In May, following the murder of George Floyd in Minneapolis, Minnesota at the hands of police officers, protests against police brutality spread across the United States. The protests, fueled by outrage at the brutal murder of Floyd, started as a trickle in a few states, but soon spread throughout the entire country.
And while protesters of all ethnicities were risking their lives, liberty, jobs, and health to speak out against the injustice experienced by Floyd and millions of other people of color in the United States, there were, unfortunately, some opportunists who used the moment to loot stores in New York, Los Angeles, and throughout the country.
The combination of an extended pandemic lockdown, which led to empty streets and unattended stores, and the subsequent protests, which in many places still last long into the night, allowed some, mostly unassociated with the protesters, to take advantage of the situation.
Thankfully, the looting only lasted a few days, but the upscale retail stores of the Soho district of New York were left devastated by looters. Although few are happy that the looting occurred, there are others who remember the old Soho, which was a hub of fine art and cutting edge visual talent — not just from famous artists like Andy Warhol, Jean-Michel Basquiat, and Keith Haring, but new and not-so-famous innovative artists as well.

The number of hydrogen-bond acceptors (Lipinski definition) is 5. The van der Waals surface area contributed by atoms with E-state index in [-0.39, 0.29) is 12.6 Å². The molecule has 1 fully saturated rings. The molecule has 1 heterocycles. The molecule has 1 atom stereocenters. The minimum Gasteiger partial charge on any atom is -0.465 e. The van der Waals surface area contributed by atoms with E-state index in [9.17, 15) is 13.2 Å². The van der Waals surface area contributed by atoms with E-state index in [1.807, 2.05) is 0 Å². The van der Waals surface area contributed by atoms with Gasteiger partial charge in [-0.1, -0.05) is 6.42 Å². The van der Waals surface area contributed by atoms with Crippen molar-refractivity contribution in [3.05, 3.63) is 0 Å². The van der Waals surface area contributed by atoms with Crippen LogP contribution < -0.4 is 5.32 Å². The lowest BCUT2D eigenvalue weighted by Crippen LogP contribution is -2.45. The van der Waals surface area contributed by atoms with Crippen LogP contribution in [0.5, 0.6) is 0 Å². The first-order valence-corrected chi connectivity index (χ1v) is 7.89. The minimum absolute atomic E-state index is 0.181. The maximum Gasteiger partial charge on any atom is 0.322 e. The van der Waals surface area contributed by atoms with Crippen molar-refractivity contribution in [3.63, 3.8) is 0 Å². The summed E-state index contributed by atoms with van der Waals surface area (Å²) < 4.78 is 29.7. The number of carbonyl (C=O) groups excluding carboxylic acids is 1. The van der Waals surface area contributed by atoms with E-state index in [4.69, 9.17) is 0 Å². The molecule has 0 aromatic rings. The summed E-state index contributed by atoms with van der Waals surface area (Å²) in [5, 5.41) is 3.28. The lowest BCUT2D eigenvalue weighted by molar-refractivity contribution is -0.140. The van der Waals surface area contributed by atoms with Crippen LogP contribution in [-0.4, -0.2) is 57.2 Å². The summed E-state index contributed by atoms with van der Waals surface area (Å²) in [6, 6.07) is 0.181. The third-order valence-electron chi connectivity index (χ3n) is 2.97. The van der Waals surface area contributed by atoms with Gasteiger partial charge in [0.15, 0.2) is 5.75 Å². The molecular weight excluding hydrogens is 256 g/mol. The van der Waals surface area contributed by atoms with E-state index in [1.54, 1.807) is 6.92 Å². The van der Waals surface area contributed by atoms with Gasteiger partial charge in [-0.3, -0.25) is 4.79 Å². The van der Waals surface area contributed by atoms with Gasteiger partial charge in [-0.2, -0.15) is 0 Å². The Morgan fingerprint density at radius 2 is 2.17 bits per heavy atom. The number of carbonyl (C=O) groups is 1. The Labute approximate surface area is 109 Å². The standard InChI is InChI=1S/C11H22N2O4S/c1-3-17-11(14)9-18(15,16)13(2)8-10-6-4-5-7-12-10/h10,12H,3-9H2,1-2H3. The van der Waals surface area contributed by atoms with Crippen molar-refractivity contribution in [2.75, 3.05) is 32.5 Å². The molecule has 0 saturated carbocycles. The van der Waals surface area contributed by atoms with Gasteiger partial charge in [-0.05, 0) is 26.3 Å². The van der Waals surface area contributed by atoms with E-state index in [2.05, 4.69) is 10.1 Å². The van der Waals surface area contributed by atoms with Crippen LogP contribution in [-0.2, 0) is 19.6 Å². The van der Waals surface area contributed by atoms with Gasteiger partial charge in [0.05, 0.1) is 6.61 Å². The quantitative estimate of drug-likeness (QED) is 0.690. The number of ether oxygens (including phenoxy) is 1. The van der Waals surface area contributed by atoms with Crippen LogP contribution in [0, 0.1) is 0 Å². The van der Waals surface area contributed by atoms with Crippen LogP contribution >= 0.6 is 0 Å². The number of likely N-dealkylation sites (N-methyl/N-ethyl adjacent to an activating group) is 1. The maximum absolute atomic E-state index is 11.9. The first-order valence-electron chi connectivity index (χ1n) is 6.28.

That’s why when, in the wake of the looting, many Soho stores boarded up their windows to prevent further damage, many artists decided that this was the time to take Soho back, at least for now, and show the world what it has really meant to New York City for so many years.
Before the luxury jewelry shops and fashion brands invaded the area, Soho was an artist mecca for New York City creators and for so many artists around the world. What Soho was in the past hasn’t quite been duplicated in New York City (despite Chelsea’s robust gallery scene). But for now, Soho has returned to its former glory, represented by a gallery of the streets that has emerged organically.
The message of the art is undeniable: it’s about peace, unity, anti-racism, anti-police brutality, and, most importantly, love.
I spent the first part of my career in the music business working and living Soho. Some my greatest memories are from my time living in a tiny space on Greene Street in Soho as I struggled to get my voice heard through various channels in the city’s vast valley of buildings and people.
I love Soho. It’s a part of me. I don’t like what it has become in recent years, but New York City is always about change, and, as a native New Yorker, I’ve come to understand that embracing that change is also a fundamental part of loving my city. This latest change was born from pain, but has given rise to great beauty and expression.
I used Snapchat’s Spectacles camera glasses to capture this newest piece of art history in Soho. This is what it looks like when a city, a country, and an entire planet calls for change using the power of art.
If your art is shown in one of the photos and you didn’t tag your art on the wall/building, feel free to reach out to me and I’ll let the world know who you are by adding your social media contact info.
All photos by Adario Strange